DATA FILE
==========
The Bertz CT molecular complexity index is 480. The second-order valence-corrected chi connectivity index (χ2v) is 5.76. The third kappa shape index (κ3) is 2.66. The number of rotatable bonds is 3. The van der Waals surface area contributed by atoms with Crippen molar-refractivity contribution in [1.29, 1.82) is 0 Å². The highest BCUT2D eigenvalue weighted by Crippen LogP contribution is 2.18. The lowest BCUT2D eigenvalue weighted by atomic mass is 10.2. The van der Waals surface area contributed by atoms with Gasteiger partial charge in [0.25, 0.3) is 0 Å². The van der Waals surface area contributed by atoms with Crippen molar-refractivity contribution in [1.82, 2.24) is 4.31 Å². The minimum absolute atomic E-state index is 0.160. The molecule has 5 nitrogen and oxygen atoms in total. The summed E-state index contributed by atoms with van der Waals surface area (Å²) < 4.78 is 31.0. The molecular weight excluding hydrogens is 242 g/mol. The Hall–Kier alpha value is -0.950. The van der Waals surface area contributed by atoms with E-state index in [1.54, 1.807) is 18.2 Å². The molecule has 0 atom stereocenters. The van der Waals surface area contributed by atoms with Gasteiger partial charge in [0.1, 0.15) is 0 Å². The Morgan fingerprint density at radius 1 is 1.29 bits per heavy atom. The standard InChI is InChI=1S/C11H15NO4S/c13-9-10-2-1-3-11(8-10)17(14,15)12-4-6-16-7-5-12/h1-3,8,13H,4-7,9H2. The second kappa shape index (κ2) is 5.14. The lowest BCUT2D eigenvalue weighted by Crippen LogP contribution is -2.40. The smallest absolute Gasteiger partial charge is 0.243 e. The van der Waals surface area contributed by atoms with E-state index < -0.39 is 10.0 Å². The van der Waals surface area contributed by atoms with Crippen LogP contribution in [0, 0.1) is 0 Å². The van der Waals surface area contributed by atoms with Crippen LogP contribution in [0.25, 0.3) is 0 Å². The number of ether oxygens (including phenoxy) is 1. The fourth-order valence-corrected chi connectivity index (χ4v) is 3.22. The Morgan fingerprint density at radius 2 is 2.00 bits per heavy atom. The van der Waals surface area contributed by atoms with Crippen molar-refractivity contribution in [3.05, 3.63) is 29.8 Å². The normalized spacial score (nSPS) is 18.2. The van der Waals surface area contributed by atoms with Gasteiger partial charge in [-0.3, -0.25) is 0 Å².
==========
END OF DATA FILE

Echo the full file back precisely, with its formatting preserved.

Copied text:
The Bertz CT molecular complexity index is 480. The second-order valence-corrected chi connectivity index (χ2v) is 5.76. The third kappa shape index (κ3) is 2.66. The number of rotatable bonds is 3. The van der Waals surface area contributed by atoms with Crippen molar-refractivity contribution in [1.29, 1.82) is 0 Å². The highest BCUT2D eigenvalue weighted by Crippen LogP contribution is 2.18. The lowest BCUT2D eigenvalue weighted by atomic mass is 10.2. The van der Waals surface area contributed by atoms with Gasteiger partial charge in [0.25, 0.3) is 0 Å². The van der Waals surface area contributed by atoms with Crippen molar-refractivity contribution in [1.82, 2.24) is 4.31 Å². The minimum absolute atomic E-state index is 0.160. The molecule has 5 nitrogen and oxygen atoms in total. The summed E-state index contributed by atoms with van der Waals surface area (Å²) < 4.78 is 31.0. The molecular weight excluding hydrogens is 242 g/mol. The Hall–Kier alpha value is -0.950. The van der Waals surface area contributed by atoms with E-state index in [1.54, 1.807) is 18.2 Å². The molecule has 0 atom stereocenters. The van der Waals surface area contributed by atoms with Gasteiger partial charge in [0.1, 0.15) is 0 Å². The Morgan fingerprint density at radius 1 is 1.29 bits per heavy atom. The standard InChI is InChI=1S/C11H15NO4S/c13-9-10-2-1-3-11(8-10)17(14,15)12-4-6-16-7-5-12/h1-3,8,13H,4-7,9H2. The second kappa shape index (κ2) is 5.14. The lowest BCUT2D eigenvalue weighted by Crippen LogP contribution is -2.40. The smallest absolute Gasteiger partial charge is 0.243 e. The van der Waals surface area contributed by atoms with E-state index < -0.39 is 10.0 Å². The van der Waals surface area contributed by atoms with Crippen LogP contribution in [0, 0.1) is 0 Å². The van der Waals surface area contributed by atoms with Crippen LogP contribution in [0.25, 0.3) is 0 Å². The number of ether oxygens (including phenoxy) is 1. The fourth-order valence-corrected chi connectivity index (χ4v) is 3.22. The Morgan fingerprint density at radius 2 is 2.00 bits per heavy atom. The van der Waals surface area contributed by atoms with Crippen molar-refractivity contribution in [3.05, 3.63) is 29.8 Å². The normalized spacial score (nSPS) is 18.2. The van der Waals surface area contributed by atoms with Gasteiger partial charge in [-0.3, -0.25) is 0 Å².